Greening IT is an initiative to reduce the environmental impact of information technology at OSU. The Greening IT group provides value to the OSU community through outreach education and reducing university expenditures in electricity, paper, HVAC, toner, and equipment purchases.
Lucas Friedrichsen, IT Manager with Information Services, is leading a broad task force to explore the interests, issues, practical concerns, and technical concerns associated with "greening" information technology. The group is comprised of members that have a passion for sustainability and reducing OSU's impact on the environment.
The task force uses the 80/20 concept to select topics that have the largest impact across the university. Using that mantra, committee members research problems or processes and develop best practices to share with the OSU community, the IT community, and beyond. For example, methods to reduce paper and toner usage by all members of the community is one of the first areas under investigation.
The current, ongoing topics are:
Targeted communications will be emailed to OSU associates and posted to the website on a regular basis. Communications will be derived from industry and academic research and from projects that committee members lead.
Additionally, a website to educate the OSU community on steps that individuals can take to reduce their computing impact on the environment is now online.
Keith Price and the College of Engineering have developed a system to manage power consumption in the computer labs. COE will assess the reliability of the sleep/wake process and remote management capabilities and determine how much time the machines have been asleep when they would otherwise have been awake.
The system being assessed involves Linux and PC-based computers across several COE labs. A script runs every 5 minutes to see if a user is logged in to a machine. Once a user is no longer logged in, the machine will put itself to sleep (S3 mode). Additionally, a web-based program allows lab users to view the current usage of a particular lab and lab managers to control the power settings for the computers.
Following an assessment of the COE system, the Greening IT team hopes to recommend that the majority of the open labs on campus use a single lab management system with consistent power settings.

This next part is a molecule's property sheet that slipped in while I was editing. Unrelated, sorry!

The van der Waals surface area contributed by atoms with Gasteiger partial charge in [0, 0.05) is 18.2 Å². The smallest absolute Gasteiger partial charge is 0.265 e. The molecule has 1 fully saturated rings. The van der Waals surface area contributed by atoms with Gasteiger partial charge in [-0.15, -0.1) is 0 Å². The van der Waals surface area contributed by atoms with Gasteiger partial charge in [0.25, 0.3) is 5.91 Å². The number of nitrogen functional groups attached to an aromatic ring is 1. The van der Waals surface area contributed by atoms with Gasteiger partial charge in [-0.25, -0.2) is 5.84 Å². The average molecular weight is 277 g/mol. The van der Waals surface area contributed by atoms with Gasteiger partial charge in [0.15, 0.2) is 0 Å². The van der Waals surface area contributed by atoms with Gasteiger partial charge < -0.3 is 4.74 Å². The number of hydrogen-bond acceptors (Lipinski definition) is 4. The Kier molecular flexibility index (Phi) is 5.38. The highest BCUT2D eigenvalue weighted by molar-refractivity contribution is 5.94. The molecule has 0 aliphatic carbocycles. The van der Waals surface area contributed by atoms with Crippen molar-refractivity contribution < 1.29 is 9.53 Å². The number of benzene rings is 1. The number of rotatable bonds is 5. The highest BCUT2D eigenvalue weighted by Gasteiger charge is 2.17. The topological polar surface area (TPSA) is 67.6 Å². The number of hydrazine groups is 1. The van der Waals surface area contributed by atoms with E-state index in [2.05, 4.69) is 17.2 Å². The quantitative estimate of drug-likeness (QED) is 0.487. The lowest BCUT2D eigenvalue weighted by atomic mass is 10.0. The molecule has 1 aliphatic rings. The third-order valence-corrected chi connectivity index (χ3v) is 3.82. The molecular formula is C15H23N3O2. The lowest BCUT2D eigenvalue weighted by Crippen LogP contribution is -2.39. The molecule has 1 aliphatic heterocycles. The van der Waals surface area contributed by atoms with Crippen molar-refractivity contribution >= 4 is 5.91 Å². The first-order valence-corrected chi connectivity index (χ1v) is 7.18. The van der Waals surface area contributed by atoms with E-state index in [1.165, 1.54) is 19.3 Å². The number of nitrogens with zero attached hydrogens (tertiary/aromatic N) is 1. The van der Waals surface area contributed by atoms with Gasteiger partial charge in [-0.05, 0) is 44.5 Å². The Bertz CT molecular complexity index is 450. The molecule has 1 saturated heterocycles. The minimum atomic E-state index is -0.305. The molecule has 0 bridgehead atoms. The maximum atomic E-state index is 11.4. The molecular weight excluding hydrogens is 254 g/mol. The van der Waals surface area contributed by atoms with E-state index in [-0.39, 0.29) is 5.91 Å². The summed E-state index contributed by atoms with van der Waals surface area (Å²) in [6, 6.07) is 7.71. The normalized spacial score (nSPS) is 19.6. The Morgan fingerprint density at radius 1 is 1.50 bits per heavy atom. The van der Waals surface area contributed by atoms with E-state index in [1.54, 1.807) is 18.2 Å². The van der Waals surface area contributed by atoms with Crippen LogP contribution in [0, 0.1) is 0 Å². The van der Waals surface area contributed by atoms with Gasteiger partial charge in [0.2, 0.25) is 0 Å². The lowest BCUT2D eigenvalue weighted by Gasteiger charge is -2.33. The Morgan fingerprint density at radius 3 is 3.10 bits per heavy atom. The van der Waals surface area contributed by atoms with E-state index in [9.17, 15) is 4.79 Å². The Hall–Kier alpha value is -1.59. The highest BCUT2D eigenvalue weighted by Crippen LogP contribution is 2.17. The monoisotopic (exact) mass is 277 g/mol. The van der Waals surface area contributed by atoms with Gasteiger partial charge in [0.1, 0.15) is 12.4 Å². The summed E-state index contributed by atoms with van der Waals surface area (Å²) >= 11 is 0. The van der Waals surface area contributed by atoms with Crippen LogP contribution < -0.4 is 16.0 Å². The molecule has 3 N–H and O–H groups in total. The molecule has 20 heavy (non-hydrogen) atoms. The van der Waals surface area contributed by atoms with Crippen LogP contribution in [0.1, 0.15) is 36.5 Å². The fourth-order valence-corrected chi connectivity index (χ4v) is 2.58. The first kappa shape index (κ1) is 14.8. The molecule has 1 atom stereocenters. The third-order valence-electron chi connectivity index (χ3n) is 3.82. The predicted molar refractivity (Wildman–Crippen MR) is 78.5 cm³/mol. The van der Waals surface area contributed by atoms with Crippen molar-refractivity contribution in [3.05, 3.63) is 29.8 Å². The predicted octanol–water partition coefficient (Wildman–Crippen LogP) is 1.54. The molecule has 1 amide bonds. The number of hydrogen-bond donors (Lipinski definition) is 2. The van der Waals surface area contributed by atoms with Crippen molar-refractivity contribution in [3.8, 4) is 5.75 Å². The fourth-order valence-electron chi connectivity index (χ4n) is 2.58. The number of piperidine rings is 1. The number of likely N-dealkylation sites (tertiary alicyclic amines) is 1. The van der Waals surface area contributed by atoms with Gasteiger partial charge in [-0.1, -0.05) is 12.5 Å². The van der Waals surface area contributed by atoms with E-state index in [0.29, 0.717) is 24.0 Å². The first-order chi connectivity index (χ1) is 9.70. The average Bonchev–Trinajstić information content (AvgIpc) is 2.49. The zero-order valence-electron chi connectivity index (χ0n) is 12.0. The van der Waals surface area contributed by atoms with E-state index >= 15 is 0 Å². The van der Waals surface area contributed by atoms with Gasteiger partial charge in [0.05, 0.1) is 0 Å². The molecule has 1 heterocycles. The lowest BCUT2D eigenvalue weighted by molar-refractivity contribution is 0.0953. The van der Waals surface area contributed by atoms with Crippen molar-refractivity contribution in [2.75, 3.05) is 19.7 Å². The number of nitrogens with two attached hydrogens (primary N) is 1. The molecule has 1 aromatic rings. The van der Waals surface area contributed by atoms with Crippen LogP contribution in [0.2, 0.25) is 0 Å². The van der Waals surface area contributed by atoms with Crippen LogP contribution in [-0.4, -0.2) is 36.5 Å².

The College of Engineering projects that sleeping its 400 lab computers during times of inactivity will save $8,000 annually.
July 2011 - Conferred with Russ Born at Student Computing Facilities about lab management methods. Talked to COSINe and other groups on campus that manage computer labs.
October 2011 - Discussions with Network Engineering about network switch changes to enable consistent management of computers that are put to sleep. Began to assemble documentation about Wake-on-LAN and the associated caveats. Progress was made on lab management documentation and the investigation of paper waste reduction within College of Engineering labs.
January 2012 - Document and demonstrate a lab management system that could be used across campus. Determine the feasibility of a centralized management system and any hindrances to implementation.
Large clusters of computer servers and networking equipment, known as data centers, provide the physical infrastructure for key computer services. Lucas Friedrichsen, IT Manager for Information Services, is leading a task force to assess OSU data center efficiency and develop recommendations from energy audits and industry research.
Reduce HVAC and electricity usage in data centers.
September 2011 – Met with Brandon Wells, Kerr data center manager, to determine PUE numbers for the Kerr data centers.
October 2011 - March 2012 – Work with Network Services to identify all data centers on campus, then work with data center operators and the OSU Sustainability Office to audit and collect information about data center electricity and HVAC usage.
December 2011 – Provide a list of 5-10 industy "best practices" commonly used in data centers to increase operational efficiency.
Brian Staffenson, a staff member of University Housing and Dining Services, is investigating paper usage within his department, determining which processes are most reliant on paper documentation, and understanding how paperless or near-paperless processes can impact workflow.
Develop methods and recommendations to reduce paper usage across campus and beyond.